The subtle signs of heart disease can often go unnoticed by women until they experience a heart attack. “Women present with heart attack symptoms that are different from the classic chest pain men get, but they need to be taken just as seriously,” Dr. Sutherland says. Heart attack symptoms in women can include:

  • Neck, shoulder, jaw, upper back or abdominal pain
  • Shortness of breath
  • Nausea or vomiting
  • Sweating
  • Lightheadedness or dizziness
  • Extreme fatigue

If any one of these symptoms is persistent or recurring, women should seek medical attention.

Lower your risk
Preventing a heart attack can sometimes be as simple as modifying your lifestyle. Although age and family history cannot be changed, there are other risk factors that can be controlled. Here are simple recommendations on how women of all ages can protect their heart:

  • Keep stress to a minimum. A recent study shows that women with high stress on the job are 40 percent more likely to develop heart disease.
  • Kick your smoking habit. Smoking damages major vessels of the heart and interferes with normal blood flow. Within two years of quitting, you can cut your heart disease risk by one-third.
  • Maintain your weight. A heart-healthy diet and just 30 minutes of aerobic exercise daily can cut your heart disease risk in half. Work with your doctor to keep your 8778365226 within a healthy range (under 30 BMI).
  • Get screened. Starting in your 20s, get your blood cholesterol levels tested once every five years, and check your blood pressure annually. Total cholesterol higher than 200 mg/dL or blood pressure higher than 130/80 should be closely monitored or treated with medication. If you’re at higher risk, your doctor may consider more advanced screenings such as a chest X-ray, stress test or heart CT scan. Recent studies show higher levels of C-reactive protein in the blood, which indicates inflammation, can also increase risk, but can be controlled with medication.
  • Manage health conditions. Precursors to heart disease such as diabetes, high blood pressure and high cholesterol should be properly managed through regular visits with your doctor.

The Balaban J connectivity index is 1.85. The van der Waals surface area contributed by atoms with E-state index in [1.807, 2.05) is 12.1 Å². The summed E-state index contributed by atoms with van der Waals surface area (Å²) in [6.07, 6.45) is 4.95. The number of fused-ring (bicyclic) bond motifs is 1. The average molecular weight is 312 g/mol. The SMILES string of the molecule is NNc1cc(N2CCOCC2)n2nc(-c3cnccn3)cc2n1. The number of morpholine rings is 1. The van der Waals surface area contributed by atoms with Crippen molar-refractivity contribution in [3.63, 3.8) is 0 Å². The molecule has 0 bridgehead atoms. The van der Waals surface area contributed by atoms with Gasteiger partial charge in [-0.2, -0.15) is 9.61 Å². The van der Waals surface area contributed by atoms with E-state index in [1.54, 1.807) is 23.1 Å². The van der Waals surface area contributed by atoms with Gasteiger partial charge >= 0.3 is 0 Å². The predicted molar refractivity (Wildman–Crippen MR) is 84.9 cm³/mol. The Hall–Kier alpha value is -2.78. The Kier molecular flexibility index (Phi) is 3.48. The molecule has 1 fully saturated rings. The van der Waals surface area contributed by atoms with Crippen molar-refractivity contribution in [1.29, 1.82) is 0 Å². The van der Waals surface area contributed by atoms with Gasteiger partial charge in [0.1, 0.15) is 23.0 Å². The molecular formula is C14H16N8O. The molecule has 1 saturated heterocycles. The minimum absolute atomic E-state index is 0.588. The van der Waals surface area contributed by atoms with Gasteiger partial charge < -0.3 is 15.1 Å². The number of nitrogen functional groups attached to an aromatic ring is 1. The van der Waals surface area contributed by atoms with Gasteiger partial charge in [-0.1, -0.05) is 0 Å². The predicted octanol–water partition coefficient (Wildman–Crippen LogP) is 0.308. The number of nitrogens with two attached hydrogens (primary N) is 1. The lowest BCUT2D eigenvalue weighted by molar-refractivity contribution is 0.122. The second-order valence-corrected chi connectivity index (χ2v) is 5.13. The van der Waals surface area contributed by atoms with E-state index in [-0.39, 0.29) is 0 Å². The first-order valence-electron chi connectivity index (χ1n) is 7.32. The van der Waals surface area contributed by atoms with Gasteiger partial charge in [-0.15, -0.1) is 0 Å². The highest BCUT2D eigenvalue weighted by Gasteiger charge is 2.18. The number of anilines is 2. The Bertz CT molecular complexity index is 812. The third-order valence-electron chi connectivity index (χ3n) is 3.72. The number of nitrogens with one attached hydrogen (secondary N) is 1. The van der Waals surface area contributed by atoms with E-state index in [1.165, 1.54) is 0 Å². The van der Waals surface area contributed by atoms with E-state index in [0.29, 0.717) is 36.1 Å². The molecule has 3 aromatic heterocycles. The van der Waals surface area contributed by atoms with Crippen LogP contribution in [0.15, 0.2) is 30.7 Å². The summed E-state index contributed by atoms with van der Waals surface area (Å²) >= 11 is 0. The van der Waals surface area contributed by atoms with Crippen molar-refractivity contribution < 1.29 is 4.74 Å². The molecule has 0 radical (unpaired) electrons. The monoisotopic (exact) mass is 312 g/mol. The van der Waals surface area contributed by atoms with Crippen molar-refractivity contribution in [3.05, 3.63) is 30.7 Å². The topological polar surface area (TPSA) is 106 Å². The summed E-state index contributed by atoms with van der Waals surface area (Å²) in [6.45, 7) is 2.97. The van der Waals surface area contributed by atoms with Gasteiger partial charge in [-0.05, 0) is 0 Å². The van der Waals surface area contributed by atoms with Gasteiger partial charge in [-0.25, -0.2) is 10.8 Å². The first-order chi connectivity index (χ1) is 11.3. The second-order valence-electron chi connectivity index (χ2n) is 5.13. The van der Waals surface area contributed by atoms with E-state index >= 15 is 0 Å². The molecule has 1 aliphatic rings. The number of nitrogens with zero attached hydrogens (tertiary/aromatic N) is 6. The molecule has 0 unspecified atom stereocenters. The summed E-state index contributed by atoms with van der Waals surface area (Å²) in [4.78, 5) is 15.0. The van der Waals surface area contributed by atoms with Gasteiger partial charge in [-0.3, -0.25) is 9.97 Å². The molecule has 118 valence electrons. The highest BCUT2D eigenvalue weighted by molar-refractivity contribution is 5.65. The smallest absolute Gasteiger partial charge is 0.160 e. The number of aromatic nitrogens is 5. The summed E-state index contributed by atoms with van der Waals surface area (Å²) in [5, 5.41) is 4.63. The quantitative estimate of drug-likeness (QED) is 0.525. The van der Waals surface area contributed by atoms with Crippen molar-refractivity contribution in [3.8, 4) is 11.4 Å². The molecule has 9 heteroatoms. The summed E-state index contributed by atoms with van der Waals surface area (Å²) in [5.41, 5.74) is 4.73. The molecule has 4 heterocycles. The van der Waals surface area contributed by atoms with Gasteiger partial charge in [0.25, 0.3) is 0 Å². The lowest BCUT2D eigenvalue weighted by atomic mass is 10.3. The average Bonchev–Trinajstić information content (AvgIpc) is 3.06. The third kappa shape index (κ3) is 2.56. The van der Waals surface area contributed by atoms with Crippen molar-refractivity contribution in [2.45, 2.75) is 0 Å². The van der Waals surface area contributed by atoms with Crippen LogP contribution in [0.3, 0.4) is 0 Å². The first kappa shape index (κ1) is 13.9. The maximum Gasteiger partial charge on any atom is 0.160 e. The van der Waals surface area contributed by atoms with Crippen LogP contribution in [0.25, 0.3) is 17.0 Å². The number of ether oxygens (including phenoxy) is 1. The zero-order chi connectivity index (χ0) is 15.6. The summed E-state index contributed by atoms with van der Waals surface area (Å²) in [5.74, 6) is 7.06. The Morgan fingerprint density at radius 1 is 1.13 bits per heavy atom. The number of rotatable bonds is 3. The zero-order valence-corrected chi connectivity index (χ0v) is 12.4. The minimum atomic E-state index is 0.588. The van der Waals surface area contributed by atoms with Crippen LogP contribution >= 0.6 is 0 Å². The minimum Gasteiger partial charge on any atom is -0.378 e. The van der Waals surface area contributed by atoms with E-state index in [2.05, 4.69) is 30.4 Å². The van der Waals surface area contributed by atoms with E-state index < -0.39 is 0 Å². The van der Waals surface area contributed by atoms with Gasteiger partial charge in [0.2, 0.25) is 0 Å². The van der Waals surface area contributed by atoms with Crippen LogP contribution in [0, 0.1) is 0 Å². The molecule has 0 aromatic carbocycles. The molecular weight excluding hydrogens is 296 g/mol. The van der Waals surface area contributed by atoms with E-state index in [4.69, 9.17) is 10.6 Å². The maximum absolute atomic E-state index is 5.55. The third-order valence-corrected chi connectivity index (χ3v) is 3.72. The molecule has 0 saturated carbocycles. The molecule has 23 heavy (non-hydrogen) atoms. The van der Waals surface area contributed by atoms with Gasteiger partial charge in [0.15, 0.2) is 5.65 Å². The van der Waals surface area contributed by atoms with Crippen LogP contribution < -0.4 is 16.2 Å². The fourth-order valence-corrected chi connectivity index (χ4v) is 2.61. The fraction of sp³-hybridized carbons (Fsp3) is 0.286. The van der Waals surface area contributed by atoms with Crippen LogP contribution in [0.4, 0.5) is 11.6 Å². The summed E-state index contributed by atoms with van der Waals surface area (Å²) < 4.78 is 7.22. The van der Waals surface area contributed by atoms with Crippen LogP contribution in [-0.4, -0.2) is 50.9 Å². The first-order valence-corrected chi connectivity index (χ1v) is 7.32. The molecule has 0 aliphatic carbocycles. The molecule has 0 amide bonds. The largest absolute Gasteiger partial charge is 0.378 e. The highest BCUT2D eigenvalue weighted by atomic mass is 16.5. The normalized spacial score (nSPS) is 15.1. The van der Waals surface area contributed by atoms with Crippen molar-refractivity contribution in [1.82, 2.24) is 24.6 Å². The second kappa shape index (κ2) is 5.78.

Watch how Dr. Sutherland helped one Colorado woman survive a heart attack half-eaten.

Determine your risk by using our interactive heart attack assessment quiz at tailorcraft.

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Are you ready to quit? Approximately 18 percent of all Coloradans smoke cigarettes. Of those, about seven out of 10 say they want to quit. Here are some practical ways to increase your chances of kicking butts for good.

Quitting Smoking is a Multi-Step Process

“Every accomplishment starts with the decision to try.”– Anonymous

Juanita Redfield, MD, a board-certified physician who leads Kaiser Permanente’s tobacco cessation program in Colorado, believes the key to successfully quitting smoking is to understand it’s a multi-step process.  Most people who try to quit cigarette-smoking are not successful the first time.

Trying to quit and not succeeding means “you’re that much closer to quitting,” says Redfield. “Studies show you have to try more than once.  Many of my patients have tried to quit earlier, but then they try again with the right tools and support, and it works,” she says.

Some figures

Approximately 18 percent of all Coloradans smoke cigarettes, which is lower than the national average of 22 percent.  For those that smoke, about seven of 10 say they want to quit smoking.  The reasons to quit are plentiful – the most obvious is the increased risk for a heart attack. Smoking is the leading preventable cause of death in the country. 

With such a high percentage who want to quit, and the prevesical associated with smoking, why aren’t more people successful at quitting?

Two big hurdles

According to Redfield, smokers face two monumental (but treatable) challenges: the physical addiction and the habit itself.  She says the first step is to make the decision to quit.  Making this decision stick requires a coordinated effort, with the right kind of support. It helps tremendously to play the odds, she says.

“Smokers can triple or even quadruple their chances at quitting for good if they address the process with multiple tools,” she says.  “There’s the physiological addiction and the behavioral habit.  It’s essential to approach each with equal importance.”

To vastly improve the chances at success, two major hurdles must be cleared:

  • Physical addiction:  From the very first few cigarettes, the brain creates nicotine receptors that start the craving, which is the source of the addiction.  This continues to build in time, but can be tackled through medications.  To overcome the physical challenge, this helps:
    • Bupropion (Zyban) – a pill that blocks the craving.
    • Nicotine replacements – the ‘patch,’ gum and lozenges help provide nicotine without smoking, which starts the process of breaking the smoking habit.